Road to Infinity War – The Avengers, or, Keep it Simple Stupid

Oh I did it fam. In preparation for my viewing of Avengers: Infinity War on April 26th at 7PM, I went back and rewatched the previous 18 films in the Marvel Cinematic Universe, from Iron Man to Black Panther. Every day leading up to Infinity War I’ll be posting a short piece on each film and my most recent hot takes on nearly a decade of the MCU. I’ll also be linking back to whatever old nonsense I wrote about the movies at the time, if applicable. And if that isn’t enough, check out my ranked listed of the MCU to date on my Letterboxd account here.


Oh boy, what a neat poster that they didn’t use for the cover of the Blu-Ray + DVD combo pack. It’s fine. Whatever.

“You’ve become part of a bigger universe. You just don’t know it yet.”

Such was the promise lobbed at audiences in 2008 at the end of the end of Iron Man (remember when we used to be able to leave the theater when the movie ended?). Nick Fury’s words proved all the wiser in retrospect. So much of Marvel’s formative first phase was concerned with individuals stepping into circumstances far beyond anything they previously could have imagined. There’s an ignorance to those first steps, be they arrogant or altruistic, which is shared amongst the likes of Tony Stark, Bruce Banner and Steve Rogers. Their reach exceeds their grasp and there are consequences that come with that disparity. In Thor, we learned the same was true of SHIELD and the shadowy government and military institutions prominent throughout these first five films. They entered into an arena they were woefully unequipped for. Shoot, by the time The Avengers wraps up, we learn the same was true even of Loki, who strikes a bargain with severe cost and consequence that, even if only momentarily, he has to second guess.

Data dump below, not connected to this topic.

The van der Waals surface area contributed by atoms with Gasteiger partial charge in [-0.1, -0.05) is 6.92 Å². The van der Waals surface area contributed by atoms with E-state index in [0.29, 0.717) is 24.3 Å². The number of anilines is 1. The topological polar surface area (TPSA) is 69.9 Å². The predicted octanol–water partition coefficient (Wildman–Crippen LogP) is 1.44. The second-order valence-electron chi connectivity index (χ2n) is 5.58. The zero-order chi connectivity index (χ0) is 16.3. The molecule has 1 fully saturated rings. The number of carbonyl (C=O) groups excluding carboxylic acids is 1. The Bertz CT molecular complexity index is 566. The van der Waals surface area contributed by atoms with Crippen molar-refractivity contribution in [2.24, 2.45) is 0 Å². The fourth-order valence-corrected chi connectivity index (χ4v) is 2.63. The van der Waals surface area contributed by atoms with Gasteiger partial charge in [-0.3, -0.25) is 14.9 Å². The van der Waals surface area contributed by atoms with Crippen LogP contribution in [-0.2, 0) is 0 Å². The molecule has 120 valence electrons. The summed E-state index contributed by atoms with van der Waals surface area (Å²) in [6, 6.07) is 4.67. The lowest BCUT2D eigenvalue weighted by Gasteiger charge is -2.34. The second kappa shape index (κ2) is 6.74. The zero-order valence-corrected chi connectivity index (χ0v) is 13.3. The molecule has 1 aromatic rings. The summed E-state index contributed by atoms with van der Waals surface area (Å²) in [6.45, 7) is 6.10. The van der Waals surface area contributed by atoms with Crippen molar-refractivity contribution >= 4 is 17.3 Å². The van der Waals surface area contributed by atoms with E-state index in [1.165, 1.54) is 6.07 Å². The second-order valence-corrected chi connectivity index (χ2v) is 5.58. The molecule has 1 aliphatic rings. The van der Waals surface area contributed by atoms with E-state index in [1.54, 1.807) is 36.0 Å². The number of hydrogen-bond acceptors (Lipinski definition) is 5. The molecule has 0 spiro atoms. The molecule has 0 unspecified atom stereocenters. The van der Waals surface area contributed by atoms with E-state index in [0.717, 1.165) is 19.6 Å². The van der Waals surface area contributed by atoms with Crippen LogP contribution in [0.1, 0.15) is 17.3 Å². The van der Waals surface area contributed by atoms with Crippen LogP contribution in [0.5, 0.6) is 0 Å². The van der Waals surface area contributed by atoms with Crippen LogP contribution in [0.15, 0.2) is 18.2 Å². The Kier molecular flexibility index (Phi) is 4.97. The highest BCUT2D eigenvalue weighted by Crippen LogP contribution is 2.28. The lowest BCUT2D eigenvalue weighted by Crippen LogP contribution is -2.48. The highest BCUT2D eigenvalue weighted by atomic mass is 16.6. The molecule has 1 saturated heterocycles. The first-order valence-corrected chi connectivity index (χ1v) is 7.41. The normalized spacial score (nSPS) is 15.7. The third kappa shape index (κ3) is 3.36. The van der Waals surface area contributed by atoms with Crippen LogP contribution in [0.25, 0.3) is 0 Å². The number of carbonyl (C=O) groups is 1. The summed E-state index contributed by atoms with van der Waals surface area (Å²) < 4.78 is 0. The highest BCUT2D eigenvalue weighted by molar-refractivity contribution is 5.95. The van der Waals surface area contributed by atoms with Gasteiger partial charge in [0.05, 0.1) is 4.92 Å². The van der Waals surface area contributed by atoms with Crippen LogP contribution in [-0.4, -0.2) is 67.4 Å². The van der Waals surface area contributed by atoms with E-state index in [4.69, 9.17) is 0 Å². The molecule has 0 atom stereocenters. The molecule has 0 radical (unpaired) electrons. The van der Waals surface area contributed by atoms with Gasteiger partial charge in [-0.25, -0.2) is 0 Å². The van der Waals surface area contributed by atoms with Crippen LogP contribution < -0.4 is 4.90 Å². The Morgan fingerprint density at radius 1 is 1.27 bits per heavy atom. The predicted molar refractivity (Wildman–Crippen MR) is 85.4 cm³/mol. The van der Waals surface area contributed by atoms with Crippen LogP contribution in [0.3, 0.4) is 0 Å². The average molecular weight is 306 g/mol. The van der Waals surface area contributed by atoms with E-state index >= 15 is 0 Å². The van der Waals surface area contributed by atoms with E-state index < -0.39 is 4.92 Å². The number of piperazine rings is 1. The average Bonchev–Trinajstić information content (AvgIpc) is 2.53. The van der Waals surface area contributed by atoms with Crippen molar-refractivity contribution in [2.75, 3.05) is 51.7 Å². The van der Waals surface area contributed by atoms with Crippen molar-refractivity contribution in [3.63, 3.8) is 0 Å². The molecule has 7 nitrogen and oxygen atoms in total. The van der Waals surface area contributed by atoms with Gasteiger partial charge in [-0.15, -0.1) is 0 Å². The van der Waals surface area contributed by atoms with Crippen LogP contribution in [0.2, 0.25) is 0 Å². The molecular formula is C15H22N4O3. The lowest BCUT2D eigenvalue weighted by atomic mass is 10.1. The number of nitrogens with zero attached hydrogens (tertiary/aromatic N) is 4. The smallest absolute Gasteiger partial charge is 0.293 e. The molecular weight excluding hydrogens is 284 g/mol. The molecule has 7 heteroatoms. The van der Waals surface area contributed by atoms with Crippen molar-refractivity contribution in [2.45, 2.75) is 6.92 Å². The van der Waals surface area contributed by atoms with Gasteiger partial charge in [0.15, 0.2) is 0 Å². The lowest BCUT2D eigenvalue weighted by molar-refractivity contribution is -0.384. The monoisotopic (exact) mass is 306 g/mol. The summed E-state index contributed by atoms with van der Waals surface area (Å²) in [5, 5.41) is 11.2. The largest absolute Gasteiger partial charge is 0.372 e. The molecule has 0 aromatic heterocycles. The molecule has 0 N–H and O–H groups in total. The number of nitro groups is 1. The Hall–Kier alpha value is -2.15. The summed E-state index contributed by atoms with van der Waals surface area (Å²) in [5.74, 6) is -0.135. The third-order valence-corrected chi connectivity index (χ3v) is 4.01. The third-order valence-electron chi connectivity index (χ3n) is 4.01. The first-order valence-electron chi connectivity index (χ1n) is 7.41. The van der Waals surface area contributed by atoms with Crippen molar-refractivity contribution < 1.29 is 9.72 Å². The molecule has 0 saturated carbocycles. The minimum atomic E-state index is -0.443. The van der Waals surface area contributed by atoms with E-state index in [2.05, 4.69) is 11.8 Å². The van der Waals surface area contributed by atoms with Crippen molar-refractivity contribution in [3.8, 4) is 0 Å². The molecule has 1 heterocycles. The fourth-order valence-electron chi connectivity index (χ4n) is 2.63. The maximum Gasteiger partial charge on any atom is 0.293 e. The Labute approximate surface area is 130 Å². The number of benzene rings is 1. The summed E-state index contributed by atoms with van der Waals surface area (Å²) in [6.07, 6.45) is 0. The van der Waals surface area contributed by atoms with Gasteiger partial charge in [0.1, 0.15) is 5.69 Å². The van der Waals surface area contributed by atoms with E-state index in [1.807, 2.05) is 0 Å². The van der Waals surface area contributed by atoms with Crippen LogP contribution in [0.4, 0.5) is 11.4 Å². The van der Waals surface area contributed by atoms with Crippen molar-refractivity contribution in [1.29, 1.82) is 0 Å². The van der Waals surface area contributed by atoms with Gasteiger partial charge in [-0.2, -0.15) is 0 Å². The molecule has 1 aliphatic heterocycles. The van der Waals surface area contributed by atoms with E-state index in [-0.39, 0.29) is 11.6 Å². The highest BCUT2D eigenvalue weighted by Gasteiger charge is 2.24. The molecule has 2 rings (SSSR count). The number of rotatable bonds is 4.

In The Avengers, what separates the heroes from the villains from the bureaucrats is how each individual dealt with the consequences of that excessive reach. Loki doubled down on his actions. The World Security Council wished them away with a nuke. The Avengers, though? The Avengers took responsibility. The team only finally came into their own when they shirked authority altogether and took matters into their own hands. And without a soul to tell them “with great power must also come great responsibility” even!

Thematically, The Avengers is a fantastic climax to the first phase of the MCU. Cinematically, six years on it’s still a landmark in blockbuster history. I really don’t feel like I can gush enough about how far Joss Whedon’s script knocks it out of the park. He took what could have been a stunt, a gimmick, a train wreck, and made a film of extreme competence and proficiency.

Perhaps the smartest move Whedon made was keeping things simple. The force of antagonism is clear, unburdened by philosophical or emotional justifications, and the rationale for every Avenger’s presence in the film is sound and straightforward. This is a script that requires no narrative gymnastics on the part of the viewer. It’s all there in the script. Rather than weave a convoluted, interconnected web of motivations to bring the team together, or plumb the depths of villainy in the search of the next Joker, Whedon dealt out hands quick and efficiently, giving him ample time instead to bounce these characters off one another to compelling effect.

Save the comic books from whence these characters came, there was no precedent for what Whedon pulled off with The Avengers. I’ve got my issues here and there with the film, but nothing that can take away from how deftly Whedon executed a cinematic first. He needed to bring these characters together and to make their fellowship worth the wait and he went about doing it elegantly, emphasizing quality over intricacy.

Four years later, Joss Whedon who delivered on Nick Fury’s ominous promise in spectacular fashion.

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